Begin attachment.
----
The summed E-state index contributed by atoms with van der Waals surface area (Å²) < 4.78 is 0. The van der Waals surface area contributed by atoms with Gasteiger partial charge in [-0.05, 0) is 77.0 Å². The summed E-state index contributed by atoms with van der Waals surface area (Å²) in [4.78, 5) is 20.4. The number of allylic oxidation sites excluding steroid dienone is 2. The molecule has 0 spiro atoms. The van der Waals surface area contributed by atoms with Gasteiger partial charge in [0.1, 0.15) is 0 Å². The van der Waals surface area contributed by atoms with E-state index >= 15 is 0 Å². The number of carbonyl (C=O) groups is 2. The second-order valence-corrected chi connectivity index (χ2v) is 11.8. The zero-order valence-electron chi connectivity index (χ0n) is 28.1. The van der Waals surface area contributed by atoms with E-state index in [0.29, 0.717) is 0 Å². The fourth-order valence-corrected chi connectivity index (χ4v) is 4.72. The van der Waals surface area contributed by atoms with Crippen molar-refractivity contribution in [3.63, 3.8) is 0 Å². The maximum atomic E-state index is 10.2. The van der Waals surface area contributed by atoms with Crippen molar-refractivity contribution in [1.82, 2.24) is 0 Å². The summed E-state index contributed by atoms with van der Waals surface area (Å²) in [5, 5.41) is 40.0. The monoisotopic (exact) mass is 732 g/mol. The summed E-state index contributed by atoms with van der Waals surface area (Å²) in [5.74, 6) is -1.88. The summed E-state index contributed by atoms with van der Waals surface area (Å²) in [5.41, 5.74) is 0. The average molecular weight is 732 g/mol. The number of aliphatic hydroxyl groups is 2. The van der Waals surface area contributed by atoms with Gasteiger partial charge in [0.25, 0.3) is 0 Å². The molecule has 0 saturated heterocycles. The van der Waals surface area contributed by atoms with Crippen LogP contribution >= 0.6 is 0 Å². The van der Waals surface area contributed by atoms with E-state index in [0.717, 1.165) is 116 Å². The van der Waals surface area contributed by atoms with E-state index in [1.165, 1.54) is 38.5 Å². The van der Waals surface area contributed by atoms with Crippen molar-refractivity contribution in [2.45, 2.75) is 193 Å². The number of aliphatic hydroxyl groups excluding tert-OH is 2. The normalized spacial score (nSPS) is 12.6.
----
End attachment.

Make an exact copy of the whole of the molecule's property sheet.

The summed E-state index contributed by atoms with van der Waals surface area (Å²) < 4.78 is 0. The van der Waals surface area contributed by atoms with Gasteiger partial charge in [-0.05, 0) is 77.0 Å². The summed E-state index contributed by atoms with van der Waals surface area (Å²) in [4.78, 5) is 20.4. The number of allylic oxidation sites excluding steroid dienone is 2. The molecule has 0 spiro atoms. The van der Waals surface area contributed by atoms with Gasteiger partial charge in [0.1, 0.15) is 0 Å². The van der Waals surface area contributed by atoms with E-state index >= 15 is 0 Å². The number of carbonyl (C=O) groups is 2. The second-order valence-corrected chi connectivity index (χ2v) is 11.8. The zero-order valence-electron chi connectivity index (χ0n) is 28.1. The van der Waals surface area contributed by atoms with E-state index in [0.29, 0.717) is 0 Å². The fourth-order valence-corrected chi connectivity index (χ4v) is 4.72. The van der Waals surface area contributed by atoms with Crippen molar-refractivity contribution in [3.63, 3.8) is 0 Å². The maximum atomic E-state index is 10.2. The van der Waals surface area contributed by atoms with Crippen molar-refractivity contribution in [1.82, 2.24) is 0 Å². The summed E-state index contributed by atoms with van der Waals surface area (Å²) in [5, 5.41) is 40.0. The monoisotopic (exact) mass is 732 g/mol. The summed E-state index contributed by atoms with van der Waals surface area (Å²) in [5.74, 6) is -1.88. The summed E-state index contributed by atoms with van der Waals surface area (Å²) in [5.41, 5.74) is 0. The average molecular weight is 732 g/mol. The number of aliphatic hydroxyl groups is 2. The van der Waals surface area contributed by atoms with Gasteiger partial charge in [0.25, 0.3) is 0 Å². The molecule has 0 saturated heterocycles. The van der Waals surface area contributed by atoms with Crippen LogP contribution >= 0.6 is 0 Å². The van der Waals surface area contributed by atoms with E-state index in [0.717, 1.165) is 116 Å². The van der Waals surface area contributed by atoms with E-state index in [1.165, 1.54) is 38.5 Å². The van der Waals surface area contributed by atoms with Crippen molar-refractivity contribution in [2.45, 2.75) is 193 Å². The number of aliphatic hydroxyl groups excluding tert-OH is 2. The normalized spacial score (nSPS) is 12.6.